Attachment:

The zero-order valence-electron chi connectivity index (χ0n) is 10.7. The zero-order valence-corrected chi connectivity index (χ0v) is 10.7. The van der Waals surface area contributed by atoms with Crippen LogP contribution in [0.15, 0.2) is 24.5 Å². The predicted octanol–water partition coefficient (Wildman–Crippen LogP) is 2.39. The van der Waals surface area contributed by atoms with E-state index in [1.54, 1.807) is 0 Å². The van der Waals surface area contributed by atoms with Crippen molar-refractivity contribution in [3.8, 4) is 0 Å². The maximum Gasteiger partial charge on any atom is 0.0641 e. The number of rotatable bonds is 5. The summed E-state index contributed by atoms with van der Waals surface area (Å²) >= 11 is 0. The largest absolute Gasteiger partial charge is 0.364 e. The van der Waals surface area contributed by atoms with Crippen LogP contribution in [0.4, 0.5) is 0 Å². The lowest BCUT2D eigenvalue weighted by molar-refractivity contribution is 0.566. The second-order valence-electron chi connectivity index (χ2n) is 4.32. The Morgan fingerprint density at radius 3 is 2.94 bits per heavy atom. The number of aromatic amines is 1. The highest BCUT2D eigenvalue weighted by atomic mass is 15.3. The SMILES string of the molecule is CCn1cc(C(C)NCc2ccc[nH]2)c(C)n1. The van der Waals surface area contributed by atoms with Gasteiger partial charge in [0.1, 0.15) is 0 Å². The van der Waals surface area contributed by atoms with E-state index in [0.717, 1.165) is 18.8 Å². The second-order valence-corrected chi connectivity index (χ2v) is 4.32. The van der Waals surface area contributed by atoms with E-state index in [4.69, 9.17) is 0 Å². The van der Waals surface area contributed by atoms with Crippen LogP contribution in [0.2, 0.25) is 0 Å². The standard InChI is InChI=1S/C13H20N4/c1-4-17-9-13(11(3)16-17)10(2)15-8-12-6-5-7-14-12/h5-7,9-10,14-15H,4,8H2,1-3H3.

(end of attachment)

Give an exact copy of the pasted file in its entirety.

The zero-order valence-electron chi connectivity index (χ0n) is 10.7. The zero-order valence-corrected chi connectivity index (χ0v) is 10.7. The van der Waals surface area contributed by atoms with Crippen LogP contribution in [0.15, 0.2) is 24.5 Å². The predicted octanol–water partition coefficient (Wildman–Crippen LogP) is 2.39. The van der Waals surface area contributed by atoms with E-state index in [1.54, 1.807) is 0 Å². The van der Waals surface area contributed by atoms with Crippen molar-refractivity contribution in [3.8, 4) is 0 Å². The maximum Gasteiger partial charge on any atom is 0.0641 e. The number of rotatable bonds is 5. The summed E-state index contributed by atoms with van der Waals surface area (Å²) >= 11 is 0. The largest absolute Gasteiger partial charge is 0.364 e. The van der Waals surface area contributed by atoms with Crippen LogP contribution in [0.4, 0.5) is 0 Å². The lowest BCUT2D eigenvalue weighted by molar-refractivity contribution is 0.566. The second-order valence-electron chi connectivity index (χ2n) is 4.32. The Morgan fingerprint density at radius 3 is 2.94 bits per heavy atom. The number of aromatic amines is 1. The highest BCUT2D eigenvalue weighted by atomic mass is 15.3. The SMILES string of the molecule is CCn1cc(C(C)NCc2ccc[nH]2)c(C)n1. The van der Waals surface area contributed by atoms with Gasteiger partial charge in [0.1, 0.15) is 0 Å². The van der Waals surface area contributed by atoms with E-state index in [0.717, 1.165) is 18.8 Å². The second-order valence-corrected chi connectivity index (χ2v) is 4.32. The van der Waals surface area contributed by atoms with E-state index in [4.69, 9.17) is 0 Å². The van der Waals surface area contributed by atoms with Crippen LogP contribution in [0.2, 0.25) is 0 Å². The standard InChI is InChI=1S/C13H20N4/c1-4-17-9-13(11(3)16-17)10(2)15-8-12-6-5-7-14-12/h5-7,9-10,14-15H,4,8H2,1-3H3.